Sense & Sensibility (2008)

Director: John Alexander

When it comes to the men of Austen, Pride and Prejudice’s Mr. Darcy has always been in a class by himself. Occasionally he's proven far more memorable than some of the scribe’s heroines, yet when critics and devotees turn their attention to Sense and Sensibility, there’s a nearly universal dissatisfaction with the novel’s dull yet loyal Colonel Brandon who nonetheless manages to secure the affections of the young, spirited Marianne Dashwood. Typically-- due to both their similarities in temperament and their estimable age of mid to late thirties-- Brandon is lumped together with Emma’s Mr. Knightley who often scolds the precocious matchmaker with schoolmarm styled dialogue such as “Badly done, Emma. It was badly done, indeed.” Yet despite the fact that Knightley is consistently deemed preferable to Brandon, to me Emma’s beau seems about as sexy as a collections agent (except when portrayed by Jeremy Northam in the ’96 adaptation) and while-- granted-- neither man is in Darcy’s league, Brandon always seemed like my kind of guy. Trying to validate this belief became a much harder case to make in Ang Lee’s stunning ’95 cinematic version penned by Emma Thompson when the ages of nearly every character (save for Kate Winslet’s Marianne Dashwood), were increased and Brandon was portrayed by Alan Rickman a.k.a. the villainous star of Die Hard who thereafter had a recurring role in my childhood nightmares. However, even though he was brought to life by the man who would become Harry Potter’s Snape, there was always something about his chivalry, his obvious affection for Marianne and the fact that, in stark contrast to his usually dour exterior, he seemed to grow more joyful when in close proximity to her positive, passionate demeanor that genuinely touched my heart.

This is augmented considerably in director John Alexander’s gorgeous Masterpiece Theatre miniseries Sense and Sensibility, which recently made both its television and DVD premiere thanks to the good folks of PBS and the BBC. Startlingly sensual from the start as we’re introduced to the story via a love scene-- for a moment, I wondered if screenwriter Andrew Davies (who penned the best Austen adaptation with the BBC Pride and Prejudice miniseries starring Colin Firth) had picked up the right book. Although quickly we’re pushed headfirst into the familiar tale of the serious, practical and protective Elinor Dashwood (The Bank Job’s Hattie Morahan) and the fiery roughly seventeen year old Marianne (Charity Wakefield)-- two close yet decidedly different sisters who along with their mother (Tumbleweeds and Songcatcher star Janet McTeer) and much younger sister Margaret (Lucy Boynton) are left nearly penniless after their father dies and his estate and fortune are left in the hands of their greedy half-brother and his manipulative Lady Macbeth styled wife, aptly named Fanny.

While Fanny takes an instant dislike to the women, her charming brother Edward Ferrars (Dan Stevens) arrives for an overdue visit and proceeds to form an attachment to Elinor that troubles both Fanny and the Dashwoods when the overly polite Edward and soft-spoken Elinor fail to make any concrete plans regarding marriage. Not so subtly kicked out by Fanny, the Dashwoods retreat to the country when they’re offered assistance and a humble cottage from Sir John, a relative of their mother’s whom she’s never met and find themselves instantly welcomed by not only Sir John and his wife but John’s dedicated thirty-five year old friend Colonel Brandon (The Other Boleyn Girl’s David Morrissey).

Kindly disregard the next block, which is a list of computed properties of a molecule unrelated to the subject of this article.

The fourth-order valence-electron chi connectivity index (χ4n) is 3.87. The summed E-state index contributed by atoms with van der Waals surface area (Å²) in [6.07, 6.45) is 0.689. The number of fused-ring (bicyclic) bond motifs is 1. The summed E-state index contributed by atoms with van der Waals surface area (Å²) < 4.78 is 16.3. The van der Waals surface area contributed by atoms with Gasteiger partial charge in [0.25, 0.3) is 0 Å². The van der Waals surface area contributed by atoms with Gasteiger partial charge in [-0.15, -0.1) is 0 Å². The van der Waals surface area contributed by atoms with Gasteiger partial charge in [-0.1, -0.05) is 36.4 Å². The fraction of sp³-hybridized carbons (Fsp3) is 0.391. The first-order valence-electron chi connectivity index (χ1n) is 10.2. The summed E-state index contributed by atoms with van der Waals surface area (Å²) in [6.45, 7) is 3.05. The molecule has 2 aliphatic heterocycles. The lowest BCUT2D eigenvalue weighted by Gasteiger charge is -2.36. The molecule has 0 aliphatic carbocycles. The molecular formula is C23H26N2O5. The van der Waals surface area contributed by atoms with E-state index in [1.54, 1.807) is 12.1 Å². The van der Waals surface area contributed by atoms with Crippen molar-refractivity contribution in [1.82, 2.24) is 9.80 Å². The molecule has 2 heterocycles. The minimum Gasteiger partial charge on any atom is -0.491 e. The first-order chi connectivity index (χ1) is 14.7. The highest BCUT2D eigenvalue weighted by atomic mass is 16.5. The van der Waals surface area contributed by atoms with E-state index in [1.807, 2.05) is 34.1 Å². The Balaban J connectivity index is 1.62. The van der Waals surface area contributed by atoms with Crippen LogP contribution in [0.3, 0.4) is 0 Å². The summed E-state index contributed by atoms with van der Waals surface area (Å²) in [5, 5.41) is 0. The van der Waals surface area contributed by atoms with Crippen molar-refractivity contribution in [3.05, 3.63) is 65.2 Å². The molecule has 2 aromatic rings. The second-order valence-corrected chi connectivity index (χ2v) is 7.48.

Admirably and perhaps indicative of the fact that screenwriter Davies is male, we’re given a greater glimpse into the male characters and dynamics in the film as Brandon is positioned more as a kind, unlikely soul mate than his usual label as an old, tired boor. In sharing with Marianne a genuine love of music and books and eagerly surprising her with sheet music, Davies sets the two of them up nicely until the oblivious Marianne who’s mistaken his generosity for friendship turns her attentions to the Austen’s quintessentially sexy bad boy Willoughby (Dominic Cooper from The History Boys and Mamma Mia!). While those familiar with the rascally Willoughby know exactly where this is headed, it’s great fun to watch another reinvention of the classic that invites comparisons to Ang Lee’s sumptuous classic and at the same time also adds more dimension to the tale in its inclusion of more scenes taken directly from the novel that strengthen characters' motivations.

Clocking in at three hours, surprisingly Alexander’s amiable (as Austen would say) adaptation never ceases to impress. While the talented but under-utilized and erroneously cast Hattie Morahan makes a weaker Elinor than Emma Thompson-- and there’s no replacing the Oscar nominated Kate Winslet-- the film’s real revelation comes in the astute portrayal of Charity Wakefield as a more earnest and relatable Marianne who nearly ignites on screen with fevered passion and becomes even stronger when sharing scenes with Cooper (predictably) but even more so when partnered with Morrissey. Granted as someone in the character’s age bracket it pains me to say that the obvious difference in the ages may not benefit the argument that Brandon is the right man for Marianne in the staunchest critics. However, given the benefit of the adaptation’s length and making his character feel more alive and less one dimensional, perhaps even his fiercest detractors will have to admit that when all is said and done, there’s just something about Brandon after all.

In other words, "Nicely done, Davies. It was nicely done indeed."